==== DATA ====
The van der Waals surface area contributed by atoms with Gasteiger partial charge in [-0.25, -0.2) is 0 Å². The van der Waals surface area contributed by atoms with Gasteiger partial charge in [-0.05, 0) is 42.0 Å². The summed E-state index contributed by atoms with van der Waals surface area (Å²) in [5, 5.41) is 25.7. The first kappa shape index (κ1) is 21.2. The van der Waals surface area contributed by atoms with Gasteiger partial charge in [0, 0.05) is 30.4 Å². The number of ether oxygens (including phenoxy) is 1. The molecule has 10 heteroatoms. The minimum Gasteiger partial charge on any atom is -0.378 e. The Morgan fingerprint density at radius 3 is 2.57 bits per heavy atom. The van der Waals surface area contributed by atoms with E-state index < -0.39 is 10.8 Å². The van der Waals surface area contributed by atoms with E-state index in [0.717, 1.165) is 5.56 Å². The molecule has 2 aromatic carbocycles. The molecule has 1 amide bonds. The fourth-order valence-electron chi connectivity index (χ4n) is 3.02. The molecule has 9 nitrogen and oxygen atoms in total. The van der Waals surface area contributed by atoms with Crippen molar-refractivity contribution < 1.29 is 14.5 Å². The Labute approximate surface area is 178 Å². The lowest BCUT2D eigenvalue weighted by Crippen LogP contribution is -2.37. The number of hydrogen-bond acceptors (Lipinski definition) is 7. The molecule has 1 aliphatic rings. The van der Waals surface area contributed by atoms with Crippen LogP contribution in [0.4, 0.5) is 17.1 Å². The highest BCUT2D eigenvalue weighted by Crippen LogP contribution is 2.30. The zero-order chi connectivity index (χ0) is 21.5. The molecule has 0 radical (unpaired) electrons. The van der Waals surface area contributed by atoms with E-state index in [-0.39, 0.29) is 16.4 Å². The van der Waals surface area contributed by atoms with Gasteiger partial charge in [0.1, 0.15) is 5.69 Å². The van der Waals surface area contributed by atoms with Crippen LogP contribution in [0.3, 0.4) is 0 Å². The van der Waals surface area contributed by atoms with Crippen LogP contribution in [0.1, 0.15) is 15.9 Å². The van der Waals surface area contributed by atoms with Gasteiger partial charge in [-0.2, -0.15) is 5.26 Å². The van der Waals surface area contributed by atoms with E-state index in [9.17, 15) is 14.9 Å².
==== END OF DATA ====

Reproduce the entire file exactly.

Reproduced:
The van der Waals surface area contributed by atoms with Gasteiger partial charge in [-0.25, -0.2) is 0 Å². The van der Waals surface area contributed by atoms with Gasteiger partial charge in [-0.05, 0) is 42.0 Å². The summed E-state index contributed by atoms with van der Waals surface area (Å²) in [5, 5.41) is 25.7. The first kappa shape index (κ1) is 21.2. The van der Waals surface area contributed by atoms with Gasteiger partial charge in [0, 0.05) is 30.4 Å². The number of ether oxygens (including phenoxy) is 1. The molecule has 10 heteroatoms. The minimum Gasteiger partial charge on any atom is -0.378 e. The Morgan fingerprint density at radius 3 is 2.57 bits per heavy atom. The van der Waals surface area contributed by atoms with E-state index < -0.39 is 10.8 Å². The van der Waals surface area contributed by atoms with E-state index in [0.717, 1.165) is 5.56 Å². The molecule has 2 aromatic carbocycles. The molecule has 1 amide bonds. The fourth-order valence-electron chi connectivity index (χ4n) is 3.02. The molecule has 9 nitrogen and oxygen atoms in total. The van der Waals surface area contributed by atoms with Crippen molar-refractivity contribution < 1.29 is 14.5 Å². The Labute approximate surface area is 178 Å². The lowest BCUT2D eigenvalue weighted by Crippen LogP contribution is -2.37. The number of hydrogen-bond acceptors (Lipinski definition) is 7. The molecule has 1 aliphatic rings. The van der Waals surface area contributed by atoms with Crippen LogP contribution in [0.4, 0.5) is 17.1 Å². The highest BCUT2D eigenvalue weighted by Crippen LogP contribution is 2.30. The zero-order chi connectivity index (χ0) is 21.5. The molecule has 0 radical (unpaired) electrons. The van der Waals surface area contributed by atoms with E-state index in [-0.39, 0.29) is 16.4 Å². The van der Waals surface area contributed by atoms with Gasteiger partial charge in [0.1, 0.15) is 5.69 Å². The van der Waals surface area contributed by atoms with Crippen LogP contribution in [0.3, 0.4) is 0 Å². The van der Waals surface area contributed by atoms with Crippen LogP contribution in [0.1, 0.15) is 15.9 Å². The van der Waals surface area contributed by atoms with Gasteiger partial charge in [-0.2, -0.15) is 5.26 Å². The van der Waals surface area contributed by atoms with E-state index in [9.17, 15) is 14.9 Å².